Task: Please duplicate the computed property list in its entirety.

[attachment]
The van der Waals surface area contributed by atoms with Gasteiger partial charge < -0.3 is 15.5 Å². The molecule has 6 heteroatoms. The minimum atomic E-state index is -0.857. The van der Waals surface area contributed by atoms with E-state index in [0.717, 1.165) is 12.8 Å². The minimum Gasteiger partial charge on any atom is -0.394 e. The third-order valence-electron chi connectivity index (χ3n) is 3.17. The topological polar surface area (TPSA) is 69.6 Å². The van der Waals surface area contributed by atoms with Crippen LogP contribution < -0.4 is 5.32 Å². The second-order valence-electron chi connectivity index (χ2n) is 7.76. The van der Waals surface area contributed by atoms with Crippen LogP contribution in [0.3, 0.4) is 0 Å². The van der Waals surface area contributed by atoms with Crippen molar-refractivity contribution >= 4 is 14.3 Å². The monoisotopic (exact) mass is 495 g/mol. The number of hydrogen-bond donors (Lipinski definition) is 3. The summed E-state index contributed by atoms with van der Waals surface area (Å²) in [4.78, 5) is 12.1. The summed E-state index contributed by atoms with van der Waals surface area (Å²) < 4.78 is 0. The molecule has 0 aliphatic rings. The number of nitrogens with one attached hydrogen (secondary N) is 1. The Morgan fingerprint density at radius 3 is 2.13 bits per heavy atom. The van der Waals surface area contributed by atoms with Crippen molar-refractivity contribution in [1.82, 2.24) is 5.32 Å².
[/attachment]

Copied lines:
The van der Waals surface area contributed by atoms with Gasteiger partial charge < -0.3 is 15.5 Å². The molecule has 6 heteroatoms. The minimum atomic E-state index is -0.857. The van der Waals surface area contributed by atoms with E-state index in [0.717, 1.165) is 12.8 Å². The minimum Gasteiger partial charge on any atom is -0.394 e. The third-order valence-electron chi connectivity index (χ3n) is 3.17. The topological polar surface area (TPSA) is 69.6 Å². The van der Waals surface area contributed by atoms with Crippen LogP contribution < -0.4 is 5.32 Å². The second-order valence-electron chi connectivity index (χ2n) is 7.76. The van der Waals surface area contributed by atoms with Crippen LogP contribution in [0.3, 0.4) is 0 Å². The van der Waals surface area contributed by atoms with Crippen molar-refractivity contribution >= 4 is 14.3 Å². The monoisotopic (exact) mass is 495 g/mol. The number of hydrogen-bond donors (Lipinski definition) is 3. The summed E-state index contributed by atoms with van der Waals surface area (Å²) in [4.78, 5) is 12.1. The summed E-state index contributed by atoms with van der Waals surface area (Å²) < 4.78 is 0. The molecule has 0 aliphatic rings. The number of nitrogens with one attached hydrogen (secondary N) is 1. The Morgan fingerprint density at radius 3 is 2.13 bits per heavy atom. The van der Waals surface area contributed by atoms with Crippen molar-refractivity contribution in [1.82, 2.24) is 5.32 Å².